Thursday, November 19, 2015

Fascinations with the Supernatural in Comics Books


Almost every comic book out there has some element of the supernatural. Batman has to deal with the Penguin, who has been mutated in a non-normal way into a super-villain. ‘Buffy the Vampire Slayer’ is always out there slaying vampires--it's all in the title! Then there's ‘Thor’, who isn't actually a "God", but people on Earth perceive him as one because he comes from a different realm. Spawn has to do with a man who is combined with some kind of demonic entity, and becomes a crusader for good. In short, most comic books use as a vehicle either for the plot or the protagonists some supernatural motif. 

But why?

Well, part of the answer may have to do with the generation to whom the content of the comics is being marketed to. Modern generations have forgotten the supernatural in their brick-and-mortar, cement-and-electrical, internet-and-television worlds. Today, everything's let on to be explicable by naturalistic sciences. The reality is, naturalistic science does a terrible job of explaining the modern world in many ways, but scientific terminology hoodwinks those who don't know better into thinking everything is understood. Yet inside them they know it isn't, and for this reason a drive toward exploration of supernatural entertainment naturally grasps them.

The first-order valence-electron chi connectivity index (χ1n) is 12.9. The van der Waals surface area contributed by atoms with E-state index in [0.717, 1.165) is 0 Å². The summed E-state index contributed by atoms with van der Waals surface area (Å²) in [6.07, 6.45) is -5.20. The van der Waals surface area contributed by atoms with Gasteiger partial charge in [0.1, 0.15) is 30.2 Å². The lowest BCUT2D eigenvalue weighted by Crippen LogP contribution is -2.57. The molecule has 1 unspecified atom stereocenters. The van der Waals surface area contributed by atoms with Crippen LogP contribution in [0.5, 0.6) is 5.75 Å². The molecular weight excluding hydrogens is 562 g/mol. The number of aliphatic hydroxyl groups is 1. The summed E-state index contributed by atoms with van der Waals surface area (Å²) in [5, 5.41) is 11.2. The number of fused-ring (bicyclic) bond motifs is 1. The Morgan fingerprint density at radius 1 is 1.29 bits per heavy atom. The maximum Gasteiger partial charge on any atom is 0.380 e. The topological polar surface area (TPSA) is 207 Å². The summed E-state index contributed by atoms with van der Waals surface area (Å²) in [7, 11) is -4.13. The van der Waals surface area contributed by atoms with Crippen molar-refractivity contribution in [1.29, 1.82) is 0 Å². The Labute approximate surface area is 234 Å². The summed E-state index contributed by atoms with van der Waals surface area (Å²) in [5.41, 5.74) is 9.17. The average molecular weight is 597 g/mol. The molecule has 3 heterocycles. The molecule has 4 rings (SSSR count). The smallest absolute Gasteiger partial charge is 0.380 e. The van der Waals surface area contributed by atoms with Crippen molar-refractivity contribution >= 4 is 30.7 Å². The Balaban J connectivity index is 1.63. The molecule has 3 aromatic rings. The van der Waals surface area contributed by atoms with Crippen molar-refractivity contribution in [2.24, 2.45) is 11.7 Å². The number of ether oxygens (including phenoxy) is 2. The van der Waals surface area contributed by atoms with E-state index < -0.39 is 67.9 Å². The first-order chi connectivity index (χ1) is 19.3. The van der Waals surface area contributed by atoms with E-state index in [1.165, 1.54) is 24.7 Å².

Consider that great volumes of supernatural fiction weren't around in the past, when many stories are set. In antiquity, people were relatively illiterate; but it's presumable certain supernatural exigencies of life assailed them enough, it became desirable to block them out! The legends survived because they were based on facts, as inconvenient as that may or may not have been.

Now, we still have apparitions in the attics, demon possessions in the streets, and warlocks creeping around at night effecting their wicked charms. There are even people that actually believe themselves to be vampires--in the 90's an entire cult was started around the subject. As it turns out, scientifically there's some aspect to ingestion of human bodily fluids which fundamentally changes the ingesting party's genes--Ted Talks have indicated what we do directly affects our DNA.

So why do we like supernatural things today? They've been excluded from us, and we're told they don't exist; but in our hearts and souls and minds we know naturalistic explanations just don't explain everything. So the writers of comic books like Buffy the Vampire Slayer bring us back to reality, as ironic as that sounds, by reminding us there are things that go bump in the night; and perhaps we should be grateful for the trappings of modernity.